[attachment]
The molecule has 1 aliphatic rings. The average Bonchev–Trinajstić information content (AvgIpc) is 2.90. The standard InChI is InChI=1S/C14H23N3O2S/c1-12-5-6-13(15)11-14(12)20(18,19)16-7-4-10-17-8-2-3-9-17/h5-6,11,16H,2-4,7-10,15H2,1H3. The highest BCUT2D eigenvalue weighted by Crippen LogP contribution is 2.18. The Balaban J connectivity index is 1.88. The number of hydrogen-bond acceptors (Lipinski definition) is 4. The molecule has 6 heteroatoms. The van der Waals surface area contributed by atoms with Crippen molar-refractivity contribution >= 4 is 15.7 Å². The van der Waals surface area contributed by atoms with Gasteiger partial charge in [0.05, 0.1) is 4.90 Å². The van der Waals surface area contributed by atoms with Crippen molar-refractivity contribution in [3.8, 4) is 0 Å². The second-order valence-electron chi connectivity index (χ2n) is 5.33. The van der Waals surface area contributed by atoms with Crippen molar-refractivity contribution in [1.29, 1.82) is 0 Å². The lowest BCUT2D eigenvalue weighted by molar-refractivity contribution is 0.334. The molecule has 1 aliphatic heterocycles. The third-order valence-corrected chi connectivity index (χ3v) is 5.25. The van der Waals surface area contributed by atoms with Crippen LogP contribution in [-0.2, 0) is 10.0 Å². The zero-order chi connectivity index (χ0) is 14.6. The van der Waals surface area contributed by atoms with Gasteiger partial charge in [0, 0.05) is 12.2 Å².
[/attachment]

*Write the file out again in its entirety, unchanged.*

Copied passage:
The molecule has 1 aliphatic rings. The average Bonchev–Trinajstić information content (AvgIpc) is 2.90. The standard InChI is InChI=1S/C14H23N3O2S/c1-12-5-6-13(15)11-14(12)20(18,19)16-7-4-10-17-8-2-3-9-17/h5-6,11,16H,2-4,7-10,15H2,1H3. The highest BCUT2D eigenvalue weighted by Crippen LogP contribution is 2.18. The Balaban J connectivity index is 1.88. The number of hydrogen-bond acceptors (Lipinski definition) is 4. The molecule has 6 heteroatoms. The van der Waals surface area contributed by atoms with Crippen molar-refractivity contribution >= 4 is 15.7 Å². The van der Waals surface area contributed by atoms with Gasteiger partial charge in [0.05, 0.1) is 4.90 Å². The van der Waals surface area contributed by atoms with Crippen molar-refractivity contribution in [3.8, 4) is 0 Å². The second-order valence-electron chi connectivity index (χ2n) is 5.33. The van der Waals surface area contributed by atoms with Crippen molar-refractivity contribution in [1.29, 1.82) is 0 Å². The lowest BCUT2D eigenvalue weighted by molar-refractivity contribution is 0.334. The molecule has 1 aliphatic heterocycles. The third-order valence-corrected chi connectivity index (χ3v) is 5.25. The van der Waals surface area contributed by atoms with Crippen LogP contribution in [-0.2, 0) is 10.0 Å². The zero-order chi connectivity index (χ0) is 14.6. The van der Waals surface area contributed by atoms with Gasteiger partial charge in [0, 0.05) is 12.2 Å².